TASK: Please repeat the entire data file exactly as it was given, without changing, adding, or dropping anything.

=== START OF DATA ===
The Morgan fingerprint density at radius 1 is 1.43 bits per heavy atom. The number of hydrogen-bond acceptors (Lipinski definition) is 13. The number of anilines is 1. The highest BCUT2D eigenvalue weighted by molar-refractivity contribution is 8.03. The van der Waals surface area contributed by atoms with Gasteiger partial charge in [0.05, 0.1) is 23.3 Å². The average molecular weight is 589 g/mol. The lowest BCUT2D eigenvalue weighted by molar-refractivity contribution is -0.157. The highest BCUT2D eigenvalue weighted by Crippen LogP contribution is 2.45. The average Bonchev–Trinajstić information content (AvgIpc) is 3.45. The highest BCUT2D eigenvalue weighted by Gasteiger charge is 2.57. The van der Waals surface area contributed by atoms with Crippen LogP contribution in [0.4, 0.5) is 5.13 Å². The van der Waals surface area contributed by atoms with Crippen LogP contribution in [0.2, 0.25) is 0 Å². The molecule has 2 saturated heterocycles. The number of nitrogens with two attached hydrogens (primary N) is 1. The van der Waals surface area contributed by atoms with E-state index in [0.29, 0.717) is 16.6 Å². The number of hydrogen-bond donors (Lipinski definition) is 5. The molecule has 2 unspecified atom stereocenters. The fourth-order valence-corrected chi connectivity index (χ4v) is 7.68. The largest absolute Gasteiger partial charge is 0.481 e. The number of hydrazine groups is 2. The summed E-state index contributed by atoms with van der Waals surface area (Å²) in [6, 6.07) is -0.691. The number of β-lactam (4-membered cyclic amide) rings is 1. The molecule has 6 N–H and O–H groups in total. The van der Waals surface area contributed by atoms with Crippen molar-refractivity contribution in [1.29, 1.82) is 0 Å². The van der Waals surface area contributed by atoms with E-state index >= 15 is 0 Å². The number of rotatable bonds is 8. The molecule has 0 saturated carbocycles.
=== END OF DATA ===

The Morgan fingerprint density at radius 1 is 1.43 bits per heavy atom. The number of hydrogen-bond acceptors (Lipinski definition) is 13. The number of anilines is 1. The highest BCUT2D eigenvalue weighted by molar-refractivity contribution is 8.03. The van der Waals surface area contributed by atoms with Gasteiger partial charge in [0.05, 0.1) is 23.3 Å². The average molecular weight is 589 g/mol. The lowest BCUT2D eigenvalue weighted by molar-refractivity contribution is -0.157. The highest BCUT2D eigenvalue weighted by Crippen LogP contribution is 2.45. The average Bonchev–Trinajstić information content (AvgIpc) is 3.45. The highest BCUT2D eigenvalue weighted by Gasteiger charge is 2.57. The van der Waals surface area contributed by atoms with Crippen LogP contribution in [0.4, 0.5) is 5.13 Å². The van der Waals surface area contributed by atoms with Crippen LogP contribution in [0.2, 0.25) is 0 Å². The molecule has 2 saturated heterocycles. The number of nitrogens with two attached hydrogens (primary N) is 1. The van der Waals surface area contributed by atoms with E-state index in [0.29, 0.717) is 16.6 Å². The number of hydrogen-bond donors (Lipinski definition) is 5. The molecule has 2 unspecified atom stereocenters. The fourth-order valence-corrected chi connectivity index (χ4v) is 7.68. The largest absolute Gasteiger partial charge is 0.481 e. The number of hydrazine groups is 2. The summed E-state index contributed by atoms with van der Waals surface area (Å²) in [6, 6.07) is -0.691. The number of β-lactam (4-membered cyclic amide) rings is 1. The molecule has 6 N–H and O–H groups in total. The van der Waals surface area contributed by atoms with Crippen molar-refractivity contribution in [1.29, 1.82) is 0 Å². The van der Waals surface area contributed by atoms with E-state index >= 15 is 0 Å². The number of rotatable bonds is 8. The molecule has 0 saturated carbocycles.